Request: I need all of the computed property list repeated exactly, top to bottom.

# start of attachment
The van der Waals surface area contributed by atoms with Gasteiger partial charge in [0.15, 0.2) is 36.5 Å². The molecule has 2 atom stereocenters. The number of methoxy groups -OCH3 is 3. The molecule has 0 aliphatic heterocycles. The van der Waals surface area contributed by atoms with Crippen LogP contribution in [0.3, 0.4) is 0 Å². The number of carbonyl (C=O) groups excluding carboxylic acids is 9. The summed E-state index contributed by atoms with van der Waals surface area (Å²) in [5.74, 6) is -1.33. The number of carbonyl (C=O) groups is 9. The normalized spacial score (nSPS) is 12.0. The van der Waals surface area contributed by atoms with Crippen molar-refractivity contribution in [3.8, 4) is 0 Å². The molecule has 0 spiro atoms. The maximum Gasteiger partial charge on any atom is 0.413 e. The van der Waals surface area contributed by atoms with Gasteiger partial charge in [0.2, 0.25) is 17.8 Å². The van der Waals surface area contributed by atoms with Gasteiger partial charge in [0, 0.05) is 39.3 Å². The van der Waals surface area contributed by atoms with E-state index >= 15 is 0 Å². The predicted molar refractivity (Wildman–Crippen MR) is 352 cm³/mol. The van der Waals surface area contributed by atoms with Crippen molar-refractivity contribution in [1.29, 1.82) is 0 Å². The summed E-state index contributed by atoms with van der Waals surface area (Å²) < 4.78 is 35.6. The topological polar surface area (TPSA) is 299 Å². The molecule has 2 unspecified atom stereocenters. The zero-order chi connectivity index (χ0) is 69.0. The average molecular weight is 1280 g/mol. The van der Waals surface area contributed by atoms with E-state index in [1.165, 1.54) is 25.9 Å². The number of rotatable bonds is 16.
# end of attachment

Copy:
The van der Waals surface area contributed by atoms with Gasteiger partial charge in [0.15, 0.2) is 36.5 Å². The molecule has 2 atom stereocenters. The number of methoxy groups -OCH3 is 3. The molecule has 0 aliphatic heterocycles. The van der Waals surface area contributed by atoms with Crippen LogP contribution in [0.3, 0.4) is 0 Å². The number of carbonyl (C=O) groups excluding carboxylic acids is 9. The summed E-state index contributed by atoms with van der Waals surface area (Å²) in [5.74, 6) is -1.33. The number of carbonyl (C=O) groups is 9. The normalized spacial score (nSPS) is 12.0. The van der Waals surface area contributed by atoms with Crippen molar-refractivity contribution in [3.8, 4) is 0 Å². The molecule has 0 spiro atoms. The maximum Gasteiger partial charge on any atom is 0.413 e. The van der Waals surface area contributed by atoms with Gasteiger partial charge in [0.2, 0.25) is 17.8 Å². The van der Waals surface area contributed by atoms with Gasteiger partial charge in [0, 0.05) is 39.3 Å². The van der Waals surface area contributed by atoms with E-state index >= 15 is 0 Å². The predicted molar refractivity (Wildman–Crippen MR) is 352 cm³/mol. The van der Waals surface area contributed by atoms with Crippen molar-refractivity contribution in [1.29, 1.82) is 0 Å². The summed E-state index contributed by atoms with van der Waals surface area (Å²) < 4.78 is 35.6. The topological polar surface area (TPSA) is 299 Å². The molecule has 2 unspecified atom stereocenters. The zero-order chi connectivity index (χ0) is 69.0. The average molecular weight is 1280 g/mol. The van der Waals surface area contributed by atoms with E-state index in [1.165, 1.54) is 25.9 Å². The number of rotatable bonds is 16.